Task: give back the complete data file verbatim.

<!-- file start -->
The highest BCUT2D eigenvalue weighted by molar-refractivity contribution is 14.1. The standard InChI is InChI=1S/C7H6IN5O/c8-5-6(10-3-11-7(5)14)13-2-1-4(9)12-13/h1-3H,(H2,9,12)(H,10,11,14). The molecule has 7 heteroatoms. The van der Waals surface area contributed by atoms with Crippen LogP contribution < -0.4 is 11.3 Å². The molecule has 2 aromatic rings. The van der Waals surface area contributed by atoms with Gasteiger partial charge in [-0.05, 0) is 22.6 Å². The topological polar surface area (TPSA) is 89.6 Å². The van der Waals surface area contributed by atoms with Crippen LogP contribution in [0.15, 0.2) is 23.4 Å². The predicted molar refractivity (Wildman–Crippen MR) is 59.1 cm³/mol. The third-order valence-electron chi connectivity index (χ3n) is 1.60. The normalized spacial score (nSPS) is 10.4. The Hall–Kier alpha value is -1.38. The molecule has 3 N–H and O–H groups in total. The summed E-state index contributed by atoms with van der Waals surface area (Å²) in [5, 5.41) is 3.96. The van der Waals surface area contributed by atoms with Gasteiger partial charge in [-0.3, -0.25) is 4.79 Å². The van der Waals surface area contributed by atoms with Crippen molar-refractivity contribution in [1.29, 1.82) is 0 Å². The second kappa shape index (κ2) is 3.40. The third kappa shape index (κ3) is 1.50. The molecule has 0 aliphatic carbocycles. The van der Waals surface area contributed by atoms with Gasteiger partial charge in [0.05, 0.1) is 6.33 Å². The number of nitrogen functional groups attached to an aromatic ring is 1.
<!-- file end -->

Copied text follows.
The highest BCUT2D eigenvalue weighted by molar-refractivity contribution is 14.1. The standard InChI is InChI=1S/C7H6IN5O/c8-5-6(10-3-11-7(5)14)13-2-1-4(9)12-13/h1-3H,(H2,9,12)(H,10,11,14). The molecule has 7 heteroatoms. The van der Waals surface area contributed by atoms with Crippen LogP contribution < -0.4 is 11.3 Å². The molecule has 2 aromatic rings. The van der Waals surface area contributed by atoms with Gasteiger partial charge in [-0.05, 0) is 22.6 Å². The topological polar surface area (TPSA) is 89.6 Å². The van der Waals surface area contributed by atoms with Crippen LogP contribution in [0.15, 0.2) is 23.4 Å². The predicted molar refractivity (Wildman–Crippen MR) is 59.1 cm³/mol. The third-order valence-electron chi connectivity index (χ3n) is 1.60. The normalized spacial score (nSPS) is 10.4. The Hall–Kier alpha value is -1.38. The molecule has 3 N–H and O–H groups in total. The summed E-state index contributed by atoms with van der Waals surface area (Å²) in [5, 5.41) is 3.96. The van der Waals surface area contributed by atoms with Gasteiger partial charge in [-0.3, -0.25) is 4.79 Å². The van der Waals surface area contributed by atoms with Crippen molar-refractivity contribution in [1.29, 1.82) is 0 Å². The second kappa shape index (κ2) is 3.40. The third kappa shape index (κ3) is 1.50. The molecule has 0 aliphatic carbocycles. The van der Waals surface area contributed by atoms with Gasteiger partial charge in [0.05, 0.1) is 6.33 Å². The number of nitrogen functional groups attached to an aromatic ring is 1.